So my question to content providers is this; in this day and age, do you expect viewers outside America to be so archaic and disconnected from modern culture that we will just sit and twiddle our thumbs while the rest of the world of fandom goes crazy, until you deign we can watch something legally? How hard is it to put an episode of Game of Thrones on iTunes the moment it airs? Oh, sorry, my mistake; it’s really hard considering thanks to a deal full of foresight and intelligence, Foxtel are now the only Australian company legally allowed access to Game of Thrones.
The logic of this decision was… what exactly? To try and force viewers to get Foxtel to see that one show they want? To pay exorbitant fees for channels full of garbage and re-runs, just so we can see Game of Thrones on time for those ten weeks a year it is on? So please inform me why the fuck I would pay for Foxtel when I only want that one thing and I can get it online for free?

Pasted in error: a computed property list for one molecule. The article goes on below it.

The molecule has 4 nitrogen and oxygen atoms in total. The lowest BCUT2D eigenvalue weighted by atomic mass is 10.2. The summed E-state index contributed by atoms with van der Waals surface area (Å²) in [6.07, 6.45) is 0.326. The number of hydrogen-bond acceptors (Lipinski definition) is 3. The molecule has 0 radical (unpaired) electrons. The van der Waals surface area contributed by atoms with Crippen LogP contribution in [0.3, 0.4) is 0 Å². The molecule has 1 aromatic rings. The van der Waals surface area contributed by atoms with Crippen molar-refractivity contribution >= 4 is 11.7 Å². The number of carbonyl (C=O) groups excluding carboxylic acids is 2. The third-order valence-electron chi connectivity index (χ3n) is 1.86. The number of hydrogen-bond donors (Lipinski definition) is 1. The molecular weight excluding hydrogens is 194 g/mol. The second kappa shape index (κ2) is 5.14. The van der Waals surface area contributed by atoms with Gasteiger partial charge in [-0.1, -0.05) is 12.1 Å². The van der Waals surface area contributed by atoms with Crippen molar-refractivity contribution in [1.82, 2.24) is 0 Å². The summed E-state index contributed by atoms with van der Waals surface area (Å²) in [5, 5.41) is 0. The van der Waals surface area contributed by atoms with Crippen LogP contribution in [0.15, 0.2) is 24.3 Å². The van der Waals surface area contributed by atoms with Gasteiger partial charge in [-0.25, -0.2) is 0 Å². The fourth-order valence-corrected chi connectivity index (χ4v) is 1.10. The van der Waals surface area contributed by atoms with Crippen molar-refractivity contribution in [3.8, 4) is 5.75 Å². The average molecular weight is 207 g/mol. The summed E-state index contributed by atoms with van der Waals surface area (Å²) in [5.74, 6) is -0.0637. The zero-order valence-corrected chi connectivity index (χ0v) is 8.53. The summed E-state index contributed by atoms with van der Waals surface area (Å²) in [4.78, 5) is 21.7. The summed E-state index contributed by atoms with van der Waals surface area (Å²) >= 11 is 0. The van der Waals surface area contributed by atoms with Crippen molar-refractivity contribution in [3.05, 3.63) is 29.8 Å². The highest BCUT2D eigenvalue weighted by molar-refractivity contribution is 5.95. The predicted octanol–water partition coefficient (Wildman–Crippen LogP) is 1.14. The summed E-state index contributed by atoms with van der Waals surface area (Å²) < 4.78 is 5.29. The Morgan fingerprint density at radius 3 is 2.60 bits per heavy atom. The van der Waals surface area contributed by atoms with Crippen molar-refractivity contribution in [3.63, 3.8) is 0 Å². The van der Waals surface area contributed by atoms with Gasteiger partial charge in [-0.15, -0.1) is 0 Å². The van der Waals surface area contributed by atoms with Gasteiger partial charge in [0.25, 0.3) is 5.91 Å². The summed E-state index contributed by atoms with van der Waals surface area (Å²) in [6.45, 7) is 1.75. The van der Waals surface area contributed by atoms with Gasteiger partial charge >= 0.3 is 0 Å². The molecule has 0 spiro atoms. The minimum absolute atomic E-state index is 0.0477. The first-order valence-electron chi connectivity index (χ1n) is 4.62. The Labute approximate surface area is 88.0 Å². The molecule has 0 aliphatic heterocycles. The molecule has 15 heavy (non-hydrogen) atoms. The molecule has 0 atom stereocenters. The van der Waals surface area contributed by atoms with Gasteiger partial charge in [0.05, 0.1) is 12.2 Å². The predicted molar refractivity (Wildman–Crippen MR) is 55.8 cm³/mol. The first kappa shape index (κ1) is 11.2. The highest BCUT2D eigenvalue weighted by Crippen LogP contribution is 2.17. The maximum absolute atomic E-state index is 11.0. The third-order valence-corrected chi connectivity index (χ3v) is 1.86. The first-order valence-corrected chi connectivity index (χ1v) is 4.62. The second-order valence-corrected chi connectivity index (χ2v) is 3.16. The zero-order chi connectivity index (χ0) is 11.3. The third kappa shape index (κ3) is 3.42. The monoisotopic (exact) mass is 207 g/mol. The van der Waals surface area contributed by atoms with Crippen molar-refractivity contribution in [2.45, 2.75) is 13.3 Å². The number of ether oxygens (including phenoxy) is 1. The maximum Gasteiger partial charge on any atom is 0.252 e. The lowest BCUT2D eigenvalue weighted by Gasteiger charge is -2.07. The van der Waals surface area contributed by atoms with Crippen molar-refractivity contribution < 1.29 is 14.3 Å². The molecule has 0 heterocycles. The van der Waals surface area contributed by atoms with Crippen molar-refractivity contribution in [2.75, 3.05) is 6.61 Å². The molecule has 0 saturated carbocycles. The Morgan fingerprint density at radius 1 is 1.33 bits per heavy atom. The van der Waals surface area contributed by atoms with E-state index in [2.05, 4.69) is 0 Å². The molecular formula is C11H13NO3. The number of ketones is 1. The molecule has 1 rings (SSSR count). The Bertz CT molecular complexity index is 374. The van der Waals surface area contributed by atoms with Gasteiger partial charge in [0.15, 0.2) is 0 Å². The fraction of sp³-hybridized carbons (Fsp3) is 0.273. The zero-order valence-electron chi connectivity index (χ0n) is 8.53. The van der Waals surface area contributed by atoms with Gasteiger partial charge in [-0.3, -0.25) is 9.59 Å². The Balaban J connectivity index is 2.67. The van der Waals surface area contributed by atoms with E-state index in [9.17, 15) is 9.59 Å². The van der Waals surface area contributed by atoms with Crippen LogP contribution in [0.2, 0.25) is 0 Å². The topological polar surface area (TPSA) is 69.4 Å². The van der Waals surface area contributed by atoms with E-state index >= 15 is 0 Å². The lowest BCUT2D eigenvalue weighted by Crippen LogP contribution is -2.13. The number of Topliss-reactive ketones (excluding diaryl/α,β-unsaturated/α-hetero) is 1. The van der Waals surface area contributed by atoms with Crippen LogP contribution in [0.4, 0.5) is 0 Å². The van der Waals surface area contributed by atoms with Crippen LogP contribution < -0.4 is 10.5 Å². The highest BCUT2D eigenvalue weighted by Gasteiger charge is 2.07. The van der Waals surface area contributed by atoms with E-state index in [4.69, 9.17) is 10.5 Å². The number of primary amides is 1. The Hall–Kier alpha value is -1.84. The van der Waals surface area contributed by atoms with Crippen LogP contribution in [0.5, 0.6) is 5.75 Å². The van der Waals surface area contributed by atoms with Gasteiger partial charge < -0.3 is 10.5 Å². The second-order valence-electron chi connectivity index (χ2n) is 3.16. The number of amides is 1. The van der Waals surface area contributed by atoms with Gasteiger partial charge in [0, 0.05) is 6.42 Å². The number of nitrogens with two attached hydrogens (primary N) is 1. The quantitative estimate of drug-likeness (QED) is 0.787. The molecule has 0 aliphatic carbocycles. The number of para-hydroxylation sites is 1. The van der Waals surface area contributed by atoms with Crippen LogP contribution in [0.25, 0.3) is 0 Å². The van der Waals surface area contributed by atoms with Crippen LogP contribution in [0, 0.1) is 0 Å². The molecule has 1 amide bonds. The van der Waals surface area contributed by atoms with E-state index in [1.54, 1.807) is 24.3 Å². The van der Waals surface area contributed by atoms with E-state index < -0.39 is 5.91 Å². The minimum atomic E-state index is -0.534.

I’d much prefer to buy it on iTunes as soon as it comes out (meaning I can watch it when I want rather than when the channel decides to air it) and pay that little bit of money in order for ease of access. Also I love the fact that I’m paying for a show I adore. I would happily do that. But there is a big difference between paying specifically for what I want and paying a lot more money for a lot of content among which happens to be the thing I want.
How are the networks not seeing this disparity?
The solution is simple. Make things easy for us. Make paying for content the easiest, safest and fastest option and I guarantee people will do it. Why do you think Netflix (another thing we still don’t have here) is so successful? The choices here are simple and logical. To the studios, the ball is in your court.
Leave a Reply.
Writing words about writing words.